Froome and Wiggins we have known about for a long time, while Mark Cavendish still has the potential to add more grand tour stage wins to his remarkable repertoire.
But Swift and Thomas are at the vanguard of the next wave, alongside other rising stars like Pete Kennaugh.
We have known about Swift in these parts for a long time, The Yorkshire Post has long been a champion of this hard-working, amenable individual.
But now at the age of 27 he is starting to prove adept in the art of sprinting.
Not yet the calibre of Cavendish – a level he may never reach – but with the Sky train behind him, Swift may yet be propelled to bigger wins than his first of the year achieved last week in Italy.
That he is targeting the world championship in Richmond in the United States in September as his principle goal for the season says everything about the confidence he has in his own ability; that he feels he belongs at the cut and thrust of a race won only twice by British cyclists, Simpson and Cavendish, 46 years apart.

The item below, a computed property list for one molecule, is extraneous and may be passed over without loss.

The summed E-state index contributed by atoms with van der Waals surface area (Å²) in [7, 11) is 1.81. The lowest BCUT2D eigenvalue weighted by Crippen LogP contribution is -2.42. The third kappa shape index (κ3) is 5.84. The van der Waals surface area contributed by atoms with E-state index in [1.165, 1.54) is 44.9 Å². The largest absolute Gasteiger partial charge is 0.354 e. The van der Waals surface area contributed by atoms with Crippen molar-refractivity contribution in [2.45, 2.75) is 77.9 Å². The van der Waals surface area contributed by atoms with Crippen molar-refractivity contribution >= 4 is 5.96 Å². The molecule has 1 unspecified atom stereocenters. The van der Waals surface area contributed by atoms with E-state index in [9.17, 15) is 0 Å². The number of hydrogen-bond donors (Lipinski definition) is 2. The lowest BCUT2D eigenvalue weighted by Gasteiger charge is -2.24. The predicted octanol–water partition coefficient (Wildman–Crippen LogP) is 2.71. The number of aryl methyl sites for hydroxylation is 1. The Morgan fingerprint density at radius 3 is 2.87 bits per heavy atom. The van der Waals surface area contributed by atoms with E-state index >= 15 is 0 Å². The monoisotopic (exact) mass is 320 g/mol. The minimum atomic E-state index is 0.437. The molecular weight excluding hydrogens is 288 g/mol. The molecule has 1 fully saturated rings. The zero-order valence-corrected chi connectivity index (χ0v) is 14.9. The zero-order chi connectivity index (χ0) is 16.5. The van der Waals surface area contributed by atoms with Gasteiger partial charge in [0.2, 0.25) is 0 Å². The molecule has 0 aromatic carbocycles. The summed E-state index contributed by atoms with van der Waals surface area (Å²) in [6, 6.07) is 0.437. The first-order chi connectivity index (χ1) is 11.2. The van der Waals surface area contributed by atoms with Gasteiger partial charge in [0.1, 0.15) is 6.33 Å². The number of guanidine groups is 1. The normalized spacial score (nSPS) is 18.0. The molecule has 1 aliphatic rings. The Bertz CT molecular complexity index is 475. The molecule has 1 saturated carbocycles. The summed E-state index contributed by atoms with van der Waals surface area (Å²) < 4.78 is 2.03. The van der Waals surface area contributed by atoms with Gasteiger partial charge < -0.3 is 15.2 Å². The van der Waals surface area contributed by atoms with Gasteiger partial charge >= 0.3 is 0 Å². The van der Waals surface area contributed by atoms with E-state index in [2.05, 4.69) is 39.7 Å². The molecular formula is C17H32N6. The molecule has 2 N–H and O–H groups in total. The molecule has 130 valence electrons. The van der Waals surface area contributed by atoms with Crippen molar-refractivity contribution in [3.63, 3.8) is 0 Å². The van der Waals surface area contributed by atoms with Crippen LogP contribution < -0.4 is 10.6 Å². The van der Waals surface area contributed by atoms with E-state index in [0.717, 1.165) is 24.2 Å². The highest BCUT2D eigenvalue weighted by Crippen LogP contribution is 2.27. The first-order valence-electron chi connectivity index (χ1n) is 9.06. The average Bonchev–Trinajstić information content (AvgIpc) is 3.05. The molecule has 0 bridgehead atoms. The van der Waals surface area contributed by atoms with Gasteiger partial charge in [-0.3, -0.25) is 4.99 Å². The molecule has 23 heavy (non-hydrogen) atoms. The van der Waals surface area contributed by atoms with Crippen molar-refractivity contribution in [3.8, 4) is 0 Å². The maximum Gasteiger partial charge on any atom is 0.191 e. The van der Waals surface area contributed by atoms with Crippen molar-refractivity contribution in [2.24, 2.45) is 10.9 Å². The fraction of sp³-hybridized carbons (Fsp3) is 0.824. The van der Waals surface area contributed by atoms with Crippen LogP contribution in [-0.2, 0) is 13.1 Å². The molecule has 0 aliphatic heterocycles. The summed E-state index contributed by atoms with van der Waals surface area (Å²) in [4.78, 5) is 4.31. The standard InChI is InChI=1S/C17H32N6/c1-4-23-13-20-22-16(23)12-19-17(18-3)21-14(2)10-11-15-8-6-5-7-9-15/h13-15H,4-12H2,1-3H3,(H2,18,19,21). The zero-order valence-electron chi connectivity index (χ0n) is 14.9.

Thomas has for a long time been one of British cycling’s most reliable team players.
Ed Clancy, Yorkshire’s king of the track, speaks in glowing terms of the man he won Olympic titles alongside in the team pursuit in Beijing and London.
But like Wiggins before him, Thomas is turning his attentions to the road, and with great success.
He has already completed one Tour de France on a shattered collarbone, and long before his cobbled classic win in Belgium last Friday, he was proving he could plough a lone furrow when he won the Commonwealth Games road race title on the rain-lashed streets of Glasgow last summer. The next step for him is to shoulder the burden of leading a team and riding for his own glory in a grand tour.